Article

Value Theory

Thomas Hurka

in The Oxford Handbook of Ethical Theory

Published in print June 2007 | ISBN: 9780195325911
Published online September 2009 | | DOI: http://dx.doi.org/10.1093/oxfordhb/9780195325911.003.0014

Series: Oxford Handbooks

 Value Theory

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Value theory is important in its own right, which is sufficient reason to consider it, but consequentialism lacks content unless it is combined with a theory of value. It is important to distinguish the idea of an intrinsic good from the idea of an instrumental or extrinsic good. Instrumental goods are good or valuable only because of something else they bring about—something that is good in itself—whereas intrinsic goods are good in themselves. The distinction between the intrinsic and the instrumental can be drawn in different ways, as explained here. This article, however, is concerned with intrinsic goods. It argues against hedonism, which is the view that only pleasure is intrinsically good, and against desire theories, which hold that the good in a person's life is her getting what she desires intrinsically—or what he would so desire if he were rational and informed.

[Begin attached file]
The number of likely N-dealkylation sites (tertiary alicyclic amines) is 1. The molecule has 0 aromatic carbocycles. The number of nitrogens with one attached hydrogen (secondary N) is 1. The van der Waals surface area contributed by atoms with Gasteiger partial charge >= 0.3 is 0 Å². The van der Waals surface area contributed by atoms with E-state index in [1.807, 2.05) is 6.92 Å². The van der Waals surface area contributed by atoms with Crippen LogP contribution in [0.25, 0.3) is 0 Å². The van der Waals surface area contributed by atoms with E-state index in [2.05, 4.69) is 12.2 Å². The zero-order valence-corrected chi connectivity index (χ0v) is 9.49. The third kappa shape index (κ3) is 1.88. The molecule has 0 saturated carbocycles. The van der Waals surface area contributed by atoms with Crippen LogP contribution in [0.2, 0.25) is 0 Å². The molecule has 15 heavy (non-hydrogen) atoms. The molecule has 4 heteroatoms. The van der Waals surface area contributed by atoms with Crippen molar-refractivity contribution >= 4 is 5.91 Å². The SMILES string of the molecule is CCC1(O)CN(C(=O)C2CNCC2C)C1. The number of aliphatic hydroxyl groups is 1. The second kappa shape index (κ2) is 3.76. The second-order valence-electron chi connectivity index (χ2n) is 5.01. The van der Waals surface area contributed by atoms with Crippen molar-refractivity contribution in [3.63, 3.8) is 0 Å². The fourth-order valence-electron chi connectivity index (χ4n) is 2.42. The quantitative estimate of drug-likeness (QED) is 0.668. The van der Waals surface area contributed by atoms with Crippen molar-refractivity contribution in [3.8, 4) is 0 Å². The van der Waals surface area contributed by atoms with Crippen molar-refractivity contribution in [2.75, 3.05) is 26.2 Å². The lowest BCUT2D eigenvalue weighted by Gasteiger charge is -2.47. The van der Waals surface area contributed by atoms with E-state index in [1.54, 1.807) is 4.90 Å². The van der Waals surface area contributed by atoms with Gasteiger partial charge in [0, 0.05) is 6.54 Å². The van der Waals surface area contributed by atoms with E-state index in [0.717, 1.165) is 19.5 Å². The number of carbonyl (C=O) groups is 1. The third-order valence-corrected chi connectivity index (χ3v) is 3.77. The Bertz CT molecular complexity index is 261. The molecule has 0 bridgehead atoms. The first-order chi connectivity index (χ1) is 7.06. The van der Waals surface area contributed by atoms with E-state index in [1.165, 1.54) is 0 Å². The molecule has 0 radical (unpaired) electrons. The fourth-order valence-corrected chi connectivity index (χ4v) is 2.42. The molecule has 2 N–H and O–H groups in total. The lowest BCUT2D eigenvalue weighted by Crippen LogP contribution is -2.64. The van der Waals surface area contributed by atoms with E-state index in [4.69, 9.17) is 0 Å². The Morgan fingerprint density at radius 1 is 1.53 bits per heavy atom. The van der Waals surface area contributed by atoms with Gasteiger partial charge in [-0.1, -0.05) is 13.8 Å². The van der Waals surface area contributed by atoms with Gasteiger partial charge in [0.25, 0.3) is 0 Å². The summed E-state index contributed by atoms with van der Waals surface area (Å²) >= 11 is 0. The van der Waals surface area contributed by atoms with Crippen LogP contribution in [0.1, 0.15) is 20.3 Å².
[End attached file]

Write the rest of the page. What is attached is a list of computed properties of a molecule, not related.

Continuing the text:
Keywords: value theory; intrinsic good; extrinsic good; instrumental goods; hedonism

Article.  11394 words. 

Subjects: Philosophy ; Moral Philosophy

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